Ironically, when Truitt was asked by Ballotpedia before the election if she believed the person who holds the office should have previous experience in government or politics, Truitt said, no. Truitt also asserted that the superintendent should be appointed, not elected.

Truitt did say, however, that the candidate should have first-hand knowledge of what it is like to be a public school teacher and should have worked in education policy and experience leading an organization.

Morrow did not return a request for comment prior to the publication of this article.

The Chamber also called out Rep. Jon Hardister’s, R-Guilford, loss to attorney and political newcomer Luke Farley for labor commissioner. Current Commissioner of Labor Josh Dobson, also a Republican, announced in December 2022 that he would not seek re-election.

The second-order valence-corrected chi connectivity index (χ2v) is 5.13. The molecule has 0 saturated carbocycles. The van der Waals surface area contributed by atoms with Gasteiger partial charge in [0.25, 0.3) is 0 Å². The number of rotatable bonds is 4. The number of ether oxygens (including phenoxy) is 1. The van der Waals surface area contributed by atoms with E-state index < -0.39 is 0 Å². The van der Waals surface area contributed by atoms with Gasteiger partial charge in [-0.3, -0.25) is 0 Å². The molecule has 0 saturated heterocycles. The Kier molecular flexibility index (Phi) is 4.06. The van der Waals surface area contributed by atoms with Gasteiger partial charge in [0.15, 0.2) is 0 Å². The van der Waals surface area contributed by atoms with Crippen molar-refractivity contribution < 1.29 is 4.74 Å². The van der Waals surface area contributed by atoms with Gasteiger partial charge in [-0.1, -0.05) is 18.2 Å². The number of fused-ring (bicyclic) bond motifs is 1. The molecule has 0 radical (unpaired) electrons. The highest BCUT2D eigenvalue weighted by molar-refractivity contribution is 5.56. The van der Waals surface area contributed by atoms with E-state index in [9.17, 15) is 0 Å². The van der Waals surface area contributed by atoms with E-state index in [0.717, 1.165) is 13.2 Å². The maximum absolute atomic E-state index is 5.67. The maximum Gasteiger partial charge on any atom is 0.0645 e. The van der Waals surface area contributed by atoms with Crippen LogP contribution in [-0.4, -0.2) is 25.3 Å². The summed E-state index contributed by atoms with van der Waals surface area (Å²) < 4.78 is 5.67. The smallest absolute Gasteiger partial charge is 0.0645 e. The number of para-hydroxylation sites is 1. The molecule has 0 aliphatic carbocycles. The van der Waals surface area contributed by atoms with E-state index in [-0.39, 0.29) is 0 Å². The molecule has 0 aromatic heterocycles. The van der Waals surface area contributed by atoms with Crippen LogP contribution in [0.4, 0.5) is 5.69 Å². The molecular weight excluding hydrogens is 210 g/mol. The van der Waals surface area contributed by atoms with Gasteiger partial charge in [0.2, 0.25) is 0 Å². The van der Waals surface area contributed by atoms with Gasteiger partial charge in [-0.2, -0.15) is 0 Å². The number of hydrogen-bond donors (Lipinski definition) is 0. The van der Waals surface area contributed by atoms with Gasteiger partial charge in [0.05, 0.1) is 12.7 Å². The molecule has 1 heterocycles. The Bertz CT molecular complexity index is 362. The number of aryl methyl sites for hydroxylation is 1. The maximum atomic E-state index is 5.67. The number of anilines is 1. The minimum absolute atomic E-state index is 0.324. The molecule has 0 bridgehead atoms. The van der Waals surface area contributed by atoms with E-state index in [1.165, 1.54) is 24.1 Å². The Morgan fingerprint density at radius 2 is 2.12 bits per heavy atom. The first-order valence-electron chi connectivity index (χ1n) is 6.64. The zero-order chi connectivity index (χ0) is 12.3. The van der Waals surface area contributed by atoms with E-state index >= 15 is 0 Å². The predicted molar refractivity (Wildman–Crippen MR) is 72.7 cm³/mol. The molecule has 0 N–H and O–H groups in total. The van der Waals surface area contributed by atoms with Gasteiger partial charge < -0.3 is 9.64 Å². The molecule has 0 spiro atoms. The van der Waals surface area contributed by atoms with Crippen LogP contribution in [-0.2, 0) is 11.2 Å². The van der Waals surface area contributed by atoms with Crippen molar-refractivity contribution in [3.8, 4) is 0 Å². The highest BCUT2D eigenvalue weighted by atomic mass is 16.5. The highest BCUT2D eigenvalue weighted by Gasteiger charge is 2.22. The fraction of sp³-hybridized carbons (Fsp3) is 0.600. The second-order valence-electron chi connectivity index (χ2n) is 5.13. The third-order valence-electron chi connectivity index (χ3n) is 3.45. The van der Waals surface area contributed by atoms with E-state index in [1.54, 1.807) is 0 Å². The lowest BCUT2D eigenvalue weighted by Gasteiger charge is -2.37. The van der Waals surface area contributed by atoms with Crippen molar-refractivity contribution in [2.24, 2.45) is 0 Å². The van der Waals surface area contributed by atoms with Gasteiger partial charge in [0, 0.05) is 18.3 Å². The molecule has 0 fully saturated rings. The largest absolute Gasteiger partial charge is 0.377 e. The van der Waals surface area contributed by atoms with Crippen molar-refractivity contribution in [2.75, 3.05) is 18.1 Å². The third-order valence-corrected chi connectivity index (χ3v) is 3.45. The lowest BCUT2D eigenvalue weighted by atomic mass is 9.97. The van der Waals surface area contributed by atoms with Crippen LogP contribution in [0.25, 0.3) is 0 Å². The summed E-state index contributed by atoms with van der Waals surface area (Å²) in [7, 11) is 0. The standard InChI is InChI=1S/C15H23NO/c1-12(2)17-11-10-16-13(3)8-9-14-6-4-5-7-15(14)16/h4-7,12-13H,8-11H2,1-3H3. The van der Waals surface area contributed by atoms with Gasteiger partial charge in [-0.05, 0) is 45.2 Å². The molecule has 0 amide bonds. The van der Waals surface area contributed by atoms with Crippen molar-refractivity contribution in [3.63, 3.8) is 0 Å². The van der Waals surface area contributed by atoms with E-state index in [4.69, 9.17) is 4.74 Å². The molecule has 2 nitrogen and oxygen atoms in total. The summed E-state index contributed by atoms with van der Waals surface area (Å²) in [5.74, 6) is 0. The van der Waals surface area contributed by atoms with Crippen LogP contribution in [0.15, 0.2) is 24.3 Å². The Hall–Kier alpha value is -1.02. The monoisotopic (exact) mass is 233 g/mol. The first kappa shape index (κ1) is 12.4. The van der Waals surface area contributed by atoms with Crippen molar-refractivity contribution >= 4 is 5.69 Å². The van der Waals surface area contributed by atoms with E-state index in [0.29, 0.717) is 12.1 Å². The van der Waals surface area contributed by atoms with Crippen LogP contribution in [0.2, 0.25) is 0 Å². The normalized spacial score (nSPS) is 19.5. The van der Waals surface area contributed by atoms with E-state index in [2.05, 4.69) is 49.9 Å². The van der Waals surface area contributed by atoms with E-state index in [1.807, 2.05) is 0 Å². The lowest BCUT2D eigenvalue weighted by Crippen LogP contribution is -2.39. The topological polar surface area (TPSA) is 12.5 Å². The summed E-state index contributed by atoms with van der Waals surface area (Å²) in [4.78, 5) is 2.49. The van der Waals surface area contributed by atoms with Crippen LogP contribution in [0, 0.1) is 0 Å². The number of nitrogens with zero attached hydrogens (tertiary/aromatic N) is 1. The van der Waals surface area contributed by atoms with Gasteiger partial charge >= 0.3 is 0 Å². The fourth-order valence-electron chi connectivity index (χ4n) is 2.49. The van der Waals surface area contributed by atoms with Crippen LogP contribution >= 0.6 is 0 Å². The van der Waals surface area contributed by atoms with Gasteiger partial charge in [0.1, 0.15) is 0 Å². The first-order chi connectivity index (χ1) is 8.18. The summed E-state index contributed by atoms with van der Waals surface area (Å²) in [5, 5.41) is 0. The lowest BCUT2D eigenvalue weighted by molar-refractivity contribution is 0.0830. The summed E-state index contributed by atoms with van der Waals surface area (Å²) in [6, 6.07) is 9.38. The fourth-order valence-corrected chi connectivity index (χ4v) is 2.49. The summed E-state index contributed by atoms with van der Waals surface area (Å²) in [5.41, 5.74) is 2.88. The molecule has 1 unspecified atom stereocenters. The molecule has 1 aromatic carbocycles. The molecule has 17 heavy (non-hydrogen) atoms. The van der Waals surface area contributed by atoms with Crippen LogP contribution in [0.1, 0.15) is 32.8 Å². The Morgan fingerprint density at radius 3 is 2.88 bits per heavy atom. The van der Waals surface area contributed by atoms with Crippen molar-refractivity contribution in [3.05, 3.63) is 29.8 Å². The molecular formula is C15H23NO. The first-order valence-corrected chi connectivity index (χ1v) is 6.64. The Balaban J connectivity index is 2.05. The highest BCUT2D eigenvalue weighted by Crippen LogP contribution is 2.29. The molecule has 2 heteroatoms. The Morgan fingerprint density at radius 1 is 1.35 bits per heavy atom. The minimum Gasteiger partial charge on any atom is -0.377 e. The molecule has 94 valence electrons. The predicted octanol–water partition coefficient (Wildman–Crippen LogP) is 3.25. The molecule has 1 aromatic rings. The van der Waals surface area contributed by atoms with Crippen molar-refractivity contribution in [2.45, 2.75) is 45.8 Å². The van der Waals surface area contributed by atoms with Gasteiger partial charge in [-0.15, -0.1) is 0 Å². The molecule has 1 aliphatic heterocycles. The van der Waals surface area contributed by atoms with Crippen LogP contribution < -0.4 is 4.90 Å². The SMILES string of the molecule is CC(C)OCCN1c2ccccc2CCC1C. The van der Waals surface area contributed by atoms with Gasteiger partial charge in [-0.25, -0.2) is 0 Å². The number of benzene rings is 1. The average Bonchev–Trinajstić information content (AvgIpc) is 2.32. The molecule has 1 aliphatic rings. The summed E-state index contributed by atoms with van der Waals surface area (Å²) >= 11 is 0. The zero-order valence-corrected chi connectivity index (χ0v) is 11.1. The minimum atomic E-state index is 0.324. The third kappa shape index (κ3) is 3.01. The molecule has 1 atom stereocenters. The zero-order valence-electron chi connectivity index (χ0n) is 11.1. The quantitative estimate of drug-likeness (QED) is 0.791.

Hardister was endorsed by Dobson, but it wasn’t enough to win. Hardister, who was first elected to the General Assembly in 2010, got only 28% of the vote compared to Farley’s 37%. Former labor commissioner Cherie Berry endorsed Farley.

Luke Farley’s X page.

The Chamber called Hardister “an unfailing jobs champion” compared to Farley, “a far-right candidate whose two main campaign platform items were banning vaccine requirements for employees and “Making Elevators Great Again.””

They even pointed out that Hardister outraised Farley 3-to-1. 

A strong name ID and a good record, the Chamber lamented, weren’t enough for this race either. 

“I was surprised and disappointed to hear that,” Farley told CJ in a phone interview. “I have always said that I want North Carolina to be the safest place to work and the best place to do business in the country.”

He said in addition to the tax policy, educated workforce, and availability of higher education, one of the key things that businesses look at when relocating or expanding their business is the regulatory climate.